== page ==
So I Got a Grant! (Or Three.) Here's How, and Why It Means Everything and Nothing
A little over a year ago, I wrote an op-ed for Dance Magazine about the grueling, oppressive grant cycle. It was crying into my pillow, really. I was complaining and desperate to share my story. I was fed up with 10 years of applying for grants and having never received one for the research or development of my work. I was tired of the copy-and-paste rejection letters, the lack of feedback, and what seems to be a biased, inconsistent system.
I couldn't stand that I was made to feel as if I had to ask for permission to be an artist.
I believe in my work—as I imagine all choreographers do. I work hard, have sleepless nights, have emptied bank accounts and participated in other questionable ethics in support of my work and the people that realize it.
At the time of my grant rant, I had even received nominations, awards and fellowships for my work. Notably, the Solange MacArthur Award for New Choreography, a NYFA fellowship, a fellowship at the Center for Ballet and the Arts at NYU, a nomination for Most Innovative Choreography by the fans of Dance Magazine and a Princess Grace Award.
Now, I don't believe that these are ingredients for deserving a grant. However, something was telling me that I was doing okay. That my work didn't suck. And that I had promise (in the eyes of my community) as a choreographer.
The awards and fellowships came mostly as a result of past work. They were validation awards, like, "Congratulations you did that" awards. Again, this is not a complaint. I am ever-grateful to be recognized for work that I have done and happy to receive a cash prize to clean up the debt I accrued when I made it.
But I wanted to be trusted to create a work in what we all know to be a true state of creating work: The Unknown.
Perhaps I was naive to think that there must be enough money to go around for everyone to have an idea.
Or maybe I was just rushing my turn in line. Maybe an opportunity does come for each of us and when it's your turn, you have something to prove.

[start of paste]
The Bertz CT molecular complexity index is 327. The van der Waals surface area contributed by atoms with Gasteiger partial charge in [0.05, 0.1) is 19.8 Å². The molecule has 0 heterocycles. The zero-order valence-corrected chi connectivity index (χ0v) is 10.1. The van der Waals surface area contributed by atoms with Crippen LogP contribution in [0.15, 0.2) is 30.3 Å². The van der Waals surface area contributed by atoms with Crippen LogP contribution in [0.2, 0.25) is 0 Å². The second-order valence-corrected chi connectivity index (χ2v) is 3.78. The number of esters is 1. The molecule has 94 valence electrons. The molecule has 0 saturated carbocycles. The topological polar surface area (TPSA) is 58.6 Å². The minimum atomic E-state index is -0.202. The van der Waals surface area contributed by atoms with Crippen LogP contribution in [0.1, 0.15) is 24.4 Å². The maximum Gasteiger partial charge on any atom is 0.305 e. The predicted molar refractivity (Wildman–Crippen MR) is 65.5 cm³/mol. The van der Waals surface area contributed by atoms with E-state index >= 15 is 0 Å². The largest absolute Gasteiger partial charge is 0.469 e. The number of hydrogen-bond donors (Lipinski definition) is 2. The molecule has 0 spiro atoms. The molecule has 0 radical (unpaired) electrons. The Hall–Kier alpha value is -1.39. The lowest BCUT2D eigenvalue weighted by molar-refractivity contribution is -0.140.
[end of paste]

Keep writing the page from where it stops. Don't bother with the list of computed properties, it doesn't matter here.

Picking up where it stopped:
Again, I am not complaining, I am learning. I can see my former 'not-granted' self saying to my 'artist having received a grant' self: "At least you got something," "Shut up," and "Yes, you do have something to prove!" It feels like everyone is watching me choreograph for my life. Hashtag good luck and don't f%#! it up.
So, what do I attribute getting a grant to, you ask? Here are three notable things:
- I stayed angry
- I got focused
- I made more work
Kelly in UGLY
Maria Baranova, Courtesy the feather3r theory
Anger is a kind of energy. I have always believed in that. That said, I never thought about using my anger to write a grant.
A friend, Young Jean Lee, offered to take a look at my Creative Capital application. She felt it was generic, if I remember correctly, and that it had no fire. I felt that I had written out the grant exactly the way they wanted it. I'd taken a number of webinars, retreats and free courses for grant writing and had received positive feedback.
Young Jean Lee asked me to re-write my project proposal and to use as many expletives as I could.
What? Yes! Like, curse my proposal out. She then took out all the expletives and sent the proposal back to me. The results proved to be worth it. My proposal had a fire, a directness, and was saturated with the excitement I had for wanting to do it in the first place. Not the dreary, blithe and overeager proposal that I came to recognize I was writing.
Here's an example:
WEDNESDAY is a project that uses Sidney Lumet's 1975 film "Dog Day Afternoon" as the impetus for a live genre-bending dance-theater production, bringing life to the untold stories of those marginalized and scrutinized because of their race and life expression. The movie is based on a real-life story in the seventies about a gay bank-robber who is short of money for his boyfriend Leon's sex change. The story we're telling belongs to Leon, the boyfriend—a cabaret performer whose gender identity is compromised by societal norms and concerns over public health.
And the revise, using the advice I received (with many expletives removed):
This project is a ripping to shreds of "Dog Day Afternoon" and a revolution of what the story is really about which is how f&^K*d up it is that Leon was forced to go to mental institution because of living truthfully as a woman. Wednesday is the name of a cabaret club where people come in and never leave. Instead they get eaten alive by their worst nightmares. It's a place where film noir meets psychological thriller meets the most extreme overwhelming pop soap opera. It's a utopia queer story telling. I question what it means that people can not live truthfully And I cherish the opportunities to live my fantasies, utopias, and tell these stories through the performance of art.
This really invigorated me. It turned on a different kind of focus. I deactivated my Facebook. I quit dancing. I stopped teaching. And I took administration and design jobs where I could work from home.
None of this was easy. I love dancing and performing; I always wanted to be a choreographer who also had a career performing simultaneously. I had to give that up. At least for the time being. Or maybe I will make some solos.
My interest in my artistry is not fulfilled by just making work. Because truly that can be done without a grant. I can get up from this computer and make a dance, create a performance. Easy. But it's not truly what I want to do as an artist.
I feel my calling is to contribute to culture, to be a part of the conversations—via art and performance—that might move our culture forward and subsequently change the world. I believe in building communities by creating work, and offering a creative space for like-minded individuals or even the merely interested.